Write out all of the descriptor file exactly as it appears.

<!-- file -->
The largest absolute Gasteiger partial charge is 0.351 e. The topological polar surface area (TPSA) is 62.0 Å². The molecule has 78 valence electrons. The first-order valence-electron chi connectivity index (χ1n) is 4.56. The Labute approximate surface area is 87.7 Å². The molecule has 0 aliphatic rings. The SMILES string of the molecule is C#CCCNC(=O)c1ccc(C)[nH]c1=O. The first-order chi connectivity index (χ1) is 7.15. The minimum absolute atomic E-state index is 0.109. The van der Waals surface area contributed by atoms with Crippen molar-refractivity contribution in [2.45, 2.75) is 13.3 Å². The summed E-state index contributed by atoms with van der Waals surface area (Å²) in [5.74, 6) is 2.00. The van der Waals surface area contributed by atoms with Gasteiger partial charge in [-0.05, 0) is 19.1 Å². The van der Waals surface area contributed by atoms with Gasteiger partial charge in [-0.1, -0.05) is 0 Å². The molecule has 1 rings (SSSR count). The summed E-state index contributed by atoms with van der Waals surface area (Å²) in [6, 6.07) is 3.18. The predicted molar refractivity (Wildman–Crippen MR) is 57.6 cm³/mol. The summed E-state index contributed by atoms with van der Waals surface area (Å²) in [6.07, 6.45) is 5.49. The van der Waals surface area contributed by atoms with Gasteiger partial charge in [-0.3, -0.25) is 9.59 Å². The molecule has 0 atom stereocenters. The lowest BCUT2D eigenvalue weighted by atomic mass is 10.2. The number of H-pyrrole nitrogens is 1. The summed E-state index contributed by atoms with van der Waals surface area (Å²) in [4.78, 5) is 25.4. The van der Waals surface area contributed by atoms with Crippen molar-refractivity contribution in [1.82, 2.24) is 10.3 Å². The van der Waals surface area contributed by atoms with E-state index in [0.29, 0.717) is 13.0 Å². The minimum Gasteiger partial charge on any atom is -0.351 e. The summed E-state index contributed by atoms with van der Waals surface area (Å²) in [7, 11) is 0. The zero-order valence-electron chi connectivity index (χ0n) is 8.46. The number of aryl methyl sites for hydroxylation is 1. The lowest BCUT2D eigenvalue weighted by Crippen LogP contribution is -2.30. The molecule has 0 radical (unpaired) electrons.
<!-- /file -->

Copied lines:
The largest absolute Gasteiger partial charge is 0.351 e. The topological polar surface area (TPSA) is 62.0 Å². The molecule has 78 valence electrons. The first-order valence-electron chi connectivity index (χ1n) is 4.56. The Labute approximate surface area is 87.7 Å². The molecule has 0 aliphatic rings. The SMILES string of the molecule is C#CCCNC(=O)c1ccc(C)[nH]c1=O. The first-order chi connectivity index (χ1) is 7.15. The minimum absolute atomic E-state index is 0.109. The van der Waals surface area contributed by atoms with Crippen molar-refractivity contribution in [2.45, 2.75) is 13.3 Å². The summed E-state index contributed by atoms with van der Waals surface area (Å²) in [5.74, 6) is 2.00. The van der Waals surface area contributed by atoms with Gasteiger partial charge in [-0.05, 0) is 19.1 Å². The van der Waals surface area contributed by atoms with Gasteiger partial charge in [-0.1, -0.05) is 0 Å². The molecule has 1 rings (SSSR count). The summed E-state index contributed by atoms with van der Waals surface area (Å²) in [6, 6.07) is 3.18. The predicted molar refractivity (Wildman–Crippen MR) is 57.6 cm³/mol. The summed E-state index contributed by atoms with van der Waals surface area (Å²) in [6.07, 6.45) is 5.49. The van der Waals surface area contributed by atoms with Gasteiger partial charge in [-0.3, -0.25) is 9.59 Å². The molecule has 0 atom stereocenters. The lowest BCUT2D eigenvalue weighted by atomic mass is 10.2. The number of H-pyrrole nitrogens is 1. The summed E-state index contributed by atoms with van der Waals surface area (Å²) in [4.78, 5) is 25.4. The van der Waals surface area contributed by atoms with Crippen molar-refractivity contribution in [1.82, 2.24) is 10.3 Å². The van der Waals surface area contributed by atoms with E-state index in [0.29, 0.717) is 13.0 Å². The minimum Gasteiger partial charge on any atom is -0.351 e. The summed E-state index contributed by atoms with van der Waals surface area (Å²) in [7, 11) is 0. The zero-order valence-electron chi connectivity index (χ0n) is 8.46. The number of aryl methyl sites for hydroxylation is 1. The lowest BCUT2D eigenvalue weighted by Crippen LogP contribution is -2.30. The molecule has 0 radical (unpaired) electrons.